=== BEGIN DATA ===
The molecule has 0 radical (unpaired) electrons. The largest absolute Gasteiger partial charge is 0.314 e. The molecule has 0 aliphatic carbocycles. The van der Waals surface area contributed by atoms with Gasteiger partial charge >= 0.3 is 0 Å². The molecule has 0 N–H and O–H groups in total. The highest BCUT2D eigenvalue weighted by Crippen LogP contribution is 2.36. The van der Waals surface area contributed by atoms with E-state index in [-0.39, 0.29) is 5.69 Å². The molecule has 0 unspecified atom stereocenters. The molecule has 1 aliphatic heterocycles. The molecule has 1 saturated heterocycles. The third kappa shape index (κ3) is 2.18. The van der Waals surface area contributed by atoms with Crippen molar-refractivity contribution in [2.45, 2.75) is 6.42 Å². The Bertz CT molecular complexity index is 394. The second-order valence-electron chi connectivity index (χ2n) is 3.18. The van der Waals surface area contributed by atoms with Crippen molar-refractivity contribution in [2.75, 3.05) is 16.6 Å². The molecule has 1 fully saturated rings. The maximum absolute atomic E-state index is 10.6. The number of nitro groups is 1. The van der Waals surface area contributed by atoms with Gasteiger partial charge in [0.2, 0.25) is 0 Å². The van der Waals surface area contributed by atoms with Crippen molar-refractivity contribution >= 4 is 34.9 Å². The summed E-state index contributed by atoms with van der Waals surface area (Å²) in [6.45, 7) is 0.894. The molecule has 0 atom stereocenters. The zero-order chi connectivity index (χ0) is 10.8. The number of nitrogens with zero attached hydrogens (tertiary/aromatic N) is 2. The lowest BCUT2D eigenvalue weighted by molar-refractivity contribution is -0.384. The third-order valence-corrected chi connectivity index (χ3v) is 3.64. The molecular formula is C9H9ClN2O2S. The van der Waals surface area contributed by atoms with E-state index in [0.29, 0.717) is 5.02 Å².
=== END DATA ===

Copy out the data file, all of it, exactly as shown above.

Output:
The molecule has 0 radical (unpaired) electrons. The largest absolute Gasteiger partial charge is 0.314 e. The molecule has 0 aliphatic carbocycles. The van der Waals surface area contributed by atoms with Gasteiger partial charge >= 0.3 is 0 Å². The molecule has 0 N–H and O–H groups in total. The highest BCUT2D eigenvalue weighted by Crippen LogP contribution is 2.36. The van der Waals surface area contributed by atoms with E-state index in [-0.39, 0.29) is 5.69 Å². The molecule has 0 unspecified atom stereocenters. The molecule has 1 aliphatic heterocycles. The molecule has 1 saturated heterocycles. The third kappa shape index (κ3) is 2.18. The van der Waals surface area contributed by atoms with Crippen molar-refractivity contribution in [2.45, 2.75) is 6.42 Å². The Bertz CT molecular complexity index is 394. The second-order valence-electron chi connectivity index (χ2n) is 3.18. The van der Waals surface area contributed by atoms with Crippen molar-refractivity contribution in [2.75, 3.05) is 16.6 Å². The molecule has 1 fully saturated rings. The maximum absolute atomic E-state index is 10.6. The number of nitro groups is 1. The van der Waals surface area contributed by atoms with Gasteiger partial charge in [0.2, 0.25) is 0 Å². The van der Waals surface area contributed by atoms with Crippen molar-refractivity contribution >= 4 is 34.9 Å². The summed E-state index contributed by atoms with van der Waals surface area (Å²) in [6.45, 7) is 0.894. The molecule has 0 atom stereocenters. The zero-order chi connectivity index (χ0) is 10.8. The number of nitrogens with zero attached hydrogens (tertiary/aromatic N) is 2. The lowest BCUT2D eigenvalue weighted by molar-refractivity contribution is -0.384. The third-order valence-corrected chi connectivity index (χ3v) is 3.64. The molecular formula is C9H9ClN2O2S. The van der Waals surface area contributed by atoms with E-state index in [0.29, 0.717) is 5.02 Å².